What is a diploid

Under Diploidy (from Greek diploe = Duplicity) In genetics, the presence of two complete sets of chromosomes is understood as a so-called double set of chromosomes. Each chromosome is thus present in double number, whereby in the gonosomes of male individuals no distinction is made between the normally different X and Y chromosomes. Since this is the common condition in humans as well as in many animals and plants, it is also known as euploidy. But there are also exceptions, e.g. B. due to generation cycles or different genders.

Plants with a phase change

Most plants go through a generation change, nuclear phase change, in which a haploid (simple set of chromosomes) and a diploid phase alternate:

  • Seaweed
  • In mosses (Bryophytina), the haploid generation (gametophyte) is what you see as a green moss plant (leafed or as a thallus). Fertilization creates a smaller diploid sporophyte that grows out of the moss plant, forms a spore capsule in which meiosis takes place, so that haploid spores are formed. The spores are scattered in the wind or by rain, germinate and a new haploid gametophyte grows.
  • In ferns (Pteridophytina), horsetail (Equisetopsida, belongs to the Pteridophytina) and club moss plants (Lycopodiopsida, also belongs to the Pteridophytina), the large visible plant is the diploid sporophyte, which forms haploid spores after meiosis. A small gametophyte, the prothallium, arises from them. The sporophyte grows again from its fertilized egg cells. But there are also polyploid ferns (sporophytes).
  • In seed plants (Spermatophytina), the diploid sporophyte is what we see as trees, shrubs or herbaceous plants. The gametophytes are greatly reduced: the pollen grains (together with the egg cell) represent the haploid generation. In the naked samers (gymnosperms), the pollen reaches the ovule directly, which is not surrounded by an ovary, i.e. has no stigma or stylus. Fertilization then takes place in the ovule. In angiosperms (= Magnoliopsida), the pollen grows after pollination through the stylus to the egg cell, where fertilization takes place.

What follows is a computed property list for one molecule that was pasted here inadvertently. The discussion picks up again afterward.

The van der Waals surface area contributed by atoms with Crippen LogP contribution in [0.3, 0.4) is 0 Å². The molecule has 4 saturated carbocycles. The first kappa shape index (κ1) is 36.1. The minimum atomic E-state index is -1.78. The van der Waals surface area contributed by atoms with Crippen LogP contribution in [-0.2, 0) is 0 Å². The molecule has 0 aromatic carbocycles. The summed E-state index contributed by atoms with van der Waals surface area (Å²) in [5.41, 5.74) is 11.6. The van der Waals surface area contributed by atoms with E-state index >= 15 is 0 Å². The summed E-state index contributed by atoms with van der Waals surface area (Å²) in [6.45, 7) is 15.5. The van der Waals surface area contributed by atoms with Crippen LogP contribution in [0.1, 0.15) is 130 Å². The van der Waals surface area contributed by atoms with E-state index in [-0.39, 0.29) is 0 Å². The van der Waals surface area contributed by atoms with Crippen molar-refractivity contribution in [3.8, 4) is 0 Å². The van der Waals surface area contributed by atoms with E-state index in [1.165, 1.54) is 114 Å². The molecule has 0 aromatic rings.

Some animals, for example insects (Insecta), are sexed by whether they are haploid or diploid (haplodiploidy). The female bees or ants are diploid (workers and queens), while the males (drones) are haploid.

Higher set of chromosomes

Polyploidy (three to eight chromosome sets) leads to e.g. B. in cereals to particularly high-yielding varieties, but in most organisms to malformations. Only a few organisms are polyploid, including animal life forms.

See also


  • Seyffert, Genetics textbook, 2nd edition, Spektrum, Akad. Verl., Heidelberg 2003.